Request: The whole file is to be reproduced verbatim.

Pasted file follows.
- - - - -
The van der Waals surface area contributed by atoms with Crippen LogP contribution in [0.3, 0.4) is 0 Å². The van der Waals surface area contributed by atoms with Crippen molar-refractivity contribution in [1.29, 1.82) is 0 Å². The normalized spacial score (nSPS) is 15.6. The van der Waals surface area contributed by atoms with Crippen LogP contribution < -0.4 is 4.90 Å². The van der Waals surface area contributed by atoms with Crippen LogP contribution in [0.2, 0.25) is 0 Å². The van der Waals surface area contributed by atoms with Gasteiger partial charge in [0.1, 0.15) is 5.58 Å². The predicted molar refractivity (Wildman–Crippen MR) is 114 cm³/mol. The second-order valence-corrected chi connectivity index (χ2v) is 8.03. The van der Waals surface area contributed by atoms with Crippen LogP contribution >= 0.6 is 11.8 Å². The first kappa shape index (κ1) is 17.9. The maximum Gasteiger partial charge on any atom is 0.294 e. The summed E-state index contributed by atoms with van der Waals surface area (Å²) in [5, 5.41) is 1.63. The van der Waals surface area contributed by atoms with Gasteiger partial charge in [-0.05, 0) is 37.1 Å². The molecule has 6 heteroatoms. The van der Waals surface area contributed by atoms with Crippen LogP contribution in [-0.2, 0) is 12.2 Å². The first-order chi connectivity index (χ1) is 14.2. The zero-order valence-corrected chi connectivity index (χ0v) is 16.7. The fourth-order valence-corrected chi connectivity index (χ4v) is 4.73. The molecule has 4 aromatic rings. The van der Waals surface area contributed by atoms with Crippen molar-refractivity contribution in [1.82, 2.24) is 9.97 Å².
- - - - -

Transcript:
The van der Waals surface area contributed by atoms with Crippen LogP contribution in [0.3, 0.4) is 0 Å². The van der Waals surface area contributed by atoms with Crippen molar-refractivity contribution in [1.29, 1.82) is 0 Å². The normalized spacial score (nSPS) is 15.6. The van der Waals surface area contributed by atoms with Crippen LogP contribution < -0.4 is 4.90 Å². The van der Waals surface area contributed by atoms with Crippen LogP contribution in [0.2, 0.25) is 0 Å². The van der Waals surface area contributed by atoms with Gasteiger partial charge in [0.1, 0.15) is 5.58 Å². The predicted molar refractivity (Wildman–Crippen MR) is 114 cm³/mol. The second-order valence-corrected chi connectivity index (χ2v) is 8.03. The van der Waals surface area contributed by atoms with Crippen LogP contribution >= 0.6 is 11.8 Å². The first kappa shape index (κ1) is 17.9. The maximum Gasteiger partial charge on any atom is 0.294 e. The summed E-state index contributed by atoms with van der Waals surface area (Å²) in [5, 5.41) is 1.63. The van der Waals surface area contributed by atoms with Gasteiger partial charge in [-0.05, 0) is 37.1 Å². The molecule has 6 heteroatoms. The van der Waals surface area contributed by atoms with Crippen LogP contribution in [-0.2, 0) is 12.2 Å². The first-order chi connectivity index (χ1) is 14.2. The zero-order valence-corrected chi connectivity index (χ0v) is 16.7. The fourth-order valence-corrected chi connectivity index (χ4v) is 4.73. The molecule has 4 aromatic rings. The van der Waals surface area contributed by atoms with Crippen molar-refractivity contribution in [1.82, 2.24) is 9.97 Å².